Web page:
Understanding development best practices in a distributed development environment with multiple teams
If you have multiple teams working on the same application, each team should have a separate, remote development server on which developers work. A central Pega Platform server acts as a source development system, which allows teams to integrate features into the application in a controlled manner and avoid unexpected conflicts between teams working in the same rulesets.
Remote development systems
Follow these best practices on the remote development systems:
- Multiple teams can share development systems, which can depend upon geographical distribution of teams, system load, risk of teams making system-wide changes, and demand for system restarts.
- Build a team application layer that is built on top of the main production application. The team application layer contains branches, tests, and other development rulesets that are not intended to go into production. For more information, see Using multiple built-on applications.
- Put all necessary configuration information for the development server in a development application that you can maintain, package, and deploy on demand so that you can quickly start up new remote development systems.
- Create a branch of your production ruleset in the team application. For more information, see Adding branches to your application.
- Name the branch with the feature or bug ID from your project management tool so that you can associate changes with a corresponding feature or bug.
- Perform all development work in the branch in versioned rules. Use branches for targeted collaboration and so that you can use development best practices such as conducting branch reviews and monitoring application quality metrics. You can also quickly test and roll back changes before you merge branches.
- Do not do branch development on the source development system to avoid having multiple versions of the same branch on the both the source development system and remote development system. The same branch might contain different contents that conflict with each other.
- Avoid developing rules in unlocked rulesets. Lock rulesets to ensure that rules are not accidentally and directly changed, because changes should be introduced only when branches are merged. Use a continuous integration server such as Deployment Manager to ensure that passwords to locked rulesets are not shared publicly.
For more information, see Versions.
- Optional: Use release toggles to disable features that are not ready for general use. Using toggles allows you to merge branch content frequently even if some content is not final. For more information, see Toggling features on and off.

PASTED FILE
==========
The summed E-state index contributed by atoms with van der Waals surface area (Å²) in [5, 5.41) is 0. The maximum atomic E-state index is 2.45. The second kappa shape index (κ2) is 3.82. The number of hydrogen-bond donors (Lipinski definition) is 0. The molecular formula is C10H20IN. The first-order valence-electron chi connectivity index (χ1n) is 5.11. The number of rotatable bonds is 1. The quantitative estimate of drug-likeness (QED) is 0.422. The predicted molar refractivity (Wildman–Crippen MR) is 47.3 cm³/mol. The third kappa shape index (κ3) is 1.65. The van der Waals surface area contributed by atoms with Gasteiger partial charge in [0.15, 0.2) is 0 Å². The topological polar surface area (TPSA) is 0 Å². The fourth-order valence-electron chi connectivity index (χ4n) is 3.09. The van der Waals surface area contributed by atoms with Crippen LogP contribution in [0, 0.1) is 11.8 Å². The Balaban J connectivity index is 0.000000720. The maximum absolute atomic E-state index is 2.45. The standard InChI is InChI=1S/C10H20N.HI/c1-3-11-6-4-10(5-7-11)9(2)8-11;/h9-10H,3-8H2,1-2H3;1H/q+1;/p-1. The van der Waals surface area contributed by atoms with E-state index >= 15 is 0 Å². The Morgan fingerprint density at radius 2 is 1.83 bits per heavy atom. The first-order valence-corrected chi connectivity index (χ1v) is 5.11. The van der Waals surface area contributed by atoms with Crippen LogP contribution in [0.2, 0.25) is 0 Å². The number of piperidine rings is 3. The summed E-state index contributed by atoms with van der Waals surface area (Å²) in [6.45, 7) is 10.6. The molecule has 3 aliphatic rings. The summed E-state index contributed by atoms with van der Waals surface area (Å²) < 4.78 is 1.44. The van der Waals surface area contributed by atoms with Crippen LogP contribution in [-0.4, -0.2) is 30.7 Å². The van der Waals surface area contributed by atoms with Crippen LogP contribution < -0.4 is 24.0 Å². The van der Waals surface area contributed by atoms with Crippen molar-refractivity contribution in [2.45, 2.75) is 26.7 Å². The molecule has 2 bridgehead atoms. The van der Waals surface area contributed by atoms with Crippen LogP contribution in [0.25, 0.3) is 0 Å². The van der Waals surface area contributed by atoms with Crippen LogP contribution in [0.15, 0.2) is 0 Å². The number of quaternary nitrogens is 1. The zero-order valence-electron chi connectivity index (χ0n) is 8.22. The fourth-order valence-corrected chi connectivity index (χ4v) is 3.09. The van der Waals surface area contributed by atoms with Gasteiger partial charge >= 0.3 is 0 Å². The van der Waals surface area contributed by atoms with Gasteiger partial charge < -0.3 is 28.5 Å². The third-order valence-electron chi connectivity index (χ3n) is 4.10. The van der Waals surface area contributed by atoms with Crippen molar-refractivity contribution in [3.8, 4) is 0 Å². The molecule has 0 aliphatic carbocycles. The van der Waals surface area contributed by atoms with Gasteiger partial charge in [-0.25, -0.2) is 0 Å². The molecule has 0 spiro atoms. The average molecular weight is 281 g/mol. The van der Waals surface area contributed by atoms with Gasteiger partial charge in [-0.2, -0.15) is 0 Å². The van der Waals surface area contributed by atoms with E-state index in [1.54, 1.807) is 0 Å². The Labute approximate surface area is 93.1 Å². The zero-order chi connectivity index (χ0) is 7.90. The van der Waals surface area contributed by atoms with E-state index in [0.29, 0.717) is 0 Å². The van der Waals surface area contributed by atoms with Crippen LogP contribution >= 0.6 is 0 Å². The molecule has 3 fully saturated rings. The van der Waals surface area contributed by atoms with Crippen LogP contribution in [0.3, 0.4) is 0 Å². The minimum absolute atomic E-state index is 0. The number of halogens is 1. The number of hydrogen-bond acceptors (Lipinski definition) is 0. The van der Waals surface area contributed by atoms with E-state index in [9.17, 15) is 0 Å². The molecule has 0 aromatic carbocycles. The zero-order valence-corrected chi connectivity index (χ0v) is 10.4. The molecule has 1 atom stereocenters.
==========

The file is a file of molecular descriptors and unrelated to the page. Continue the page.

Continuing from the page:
- Optional: Create formal review tasks for other members of the development team to review your content. For more information, see Creating a branch review.
- Optional: Use the branch developer tools to review the content and quality of your branch. For more information, see Reviewing branches.
- Optional: Lock the branch before you migrate it to the source development system. For more information, see Locking a branch.
- Avoid deleting a branch before you migrate it into the main development system.
- Delete a branch after you import it into the main development system so that you do not import older data or rule instances and unintentionally merge them into the main application.
- Maintain a branch only as long as you need it. The longer that you keep a branch, the likelihood increases that the branch will have conflicts, which can be difficult to resolve.
- Be aware that you cannot make some rule updates in branches, such as updates to application records, classes, libraries, and schema. Senior application architects on he team should make these changes directly on the main development system.
Source development system
Follow these best practices on the source development system:
- Use an established and reliable backup and restore process.
- Maintain high availability on the source development system so that development teams are not affected by extended periods of downtime.
- Limit and restrict developer access to the main development system so that developers cannot make impromptu application changes without going through the DevOps workflow.